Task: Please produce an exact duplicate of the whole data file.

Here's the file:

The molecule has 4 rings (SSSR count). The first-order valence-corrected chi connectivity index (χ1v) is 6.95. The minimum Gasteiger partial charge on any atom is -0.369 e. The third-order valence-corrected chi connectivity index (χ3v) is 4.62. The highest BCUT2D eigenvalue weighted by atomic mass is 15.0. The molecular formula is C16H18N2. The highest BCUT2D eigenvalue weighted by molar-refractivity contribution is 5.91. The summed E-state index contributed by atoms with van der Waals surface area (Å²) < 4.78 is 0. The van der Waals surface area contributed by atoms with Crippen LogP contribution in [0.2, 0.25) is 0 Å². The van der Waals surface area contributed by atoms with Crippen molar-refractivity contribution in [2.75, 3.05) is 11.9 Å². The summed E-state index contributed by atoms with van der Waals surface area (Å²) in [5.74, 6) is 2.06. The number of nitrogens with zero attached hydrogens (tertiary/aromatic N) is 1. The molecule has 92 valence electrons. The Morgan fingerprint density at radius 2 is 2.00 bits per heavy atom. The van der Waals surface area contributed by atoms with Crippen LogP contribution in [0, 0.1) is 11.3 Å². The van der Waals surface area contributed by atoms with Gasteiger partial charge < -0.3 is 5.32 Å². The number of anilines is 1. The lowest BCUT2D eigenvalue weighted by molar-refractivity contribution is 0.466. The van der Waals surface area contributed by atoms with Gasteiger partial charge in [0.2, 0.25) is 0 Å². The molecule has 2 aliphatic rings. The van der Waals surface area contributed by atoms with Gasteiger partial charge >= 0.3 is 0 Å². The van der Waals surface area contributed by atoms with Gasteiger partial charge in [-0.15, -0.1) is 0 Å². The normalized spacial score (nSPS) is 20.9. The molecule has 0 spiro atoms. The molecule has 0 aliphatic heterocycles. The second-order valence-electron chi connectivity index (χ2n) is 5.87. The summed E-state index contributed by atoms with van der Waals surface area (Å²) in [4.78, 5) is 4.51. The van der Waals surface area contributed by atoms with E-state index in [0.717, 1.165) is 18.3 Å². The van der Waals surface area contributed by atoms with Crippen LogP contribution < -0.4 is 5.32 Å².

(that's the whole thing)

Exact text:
The molecule has 4 rings (SSSR count). The first-order valence-corrected chi connectivity index (χ1v) is 6.95. The minimum Gasteiger partial charge on any atom is -0.369 e. The third-order valence-corrected chi connectivity index (χ3v) is 4.62. The highest BCUT2D eigenvalue weighted by atomic mass is 15.0. The molecular formula is C16H18N2. The highest BCUT2D eigenvalue weighted by molar-refractivity contribution is 5.91. The summed E-state index contributed by atoms with van der Waals surface area (Å²) < 4.78 is 0. The van der Waals surface area contributed by atoms with Crippen LogP contribution in [0.2, 0.25) is 0 Å². The van der Waals surface area contributed by atoms with Crippen molar-refractivity contribution in [2.75, 3.05) is 11.9 Å². The summed E-state index contributed by atoms with van der Waals surface area (Å²) in [5.74, 6) is 2.06. The number of nitrogens with zero attached hydrogens (tertiary/aromatic N) is 1. The molecule has 92 valence electrons. The Morgan fingerprint density at radius 2 is 2.00 bits per heavy atom. The van der Waals surface area contributed by atoms with Crippen LogP contribution in [0, 0.1) is 11.3 Å². The van der Waals surface area contributed by atoms with Gasteiger partial charge < -0.3 is 5.32 Å². The number of anilines is 1. The lowest BCUT2D eigenvalue weighted by molar-refractivity contribution is 0.466. The van der Waals surface area contributed by atoms with Gasteiger partial charge in [0.2, 0.25) is 0 Å². The molecule has 2 aliphatic rings. The van der Waals surface area contributed by atoms with Gasteiger partial charge >= 0.3 is 0 Å². The van der Waals surface area contributed by atoms with Gasteiger partial charge in [-0.15, -0.1) is 0 Å². The normalized spacial score (nSPS) is 20.9. The molecule has 0 spiro atoms. The molecule has 0 aliphatic heterocycles. The second-order valence-electron chi connectivity index (χ2n) is 5.87. The summed E-state index contributed by atoms with van der Waals surface area (Å²) in [4.78, 5) is 4.51. The van der Waals surface area contributed by atoms with E-state index in [0.717, 1.165) is 18.3 Å². The van der Waals surface area contributed by atoms with Crippen LogP contribution < -0.4 is 5.32 Å².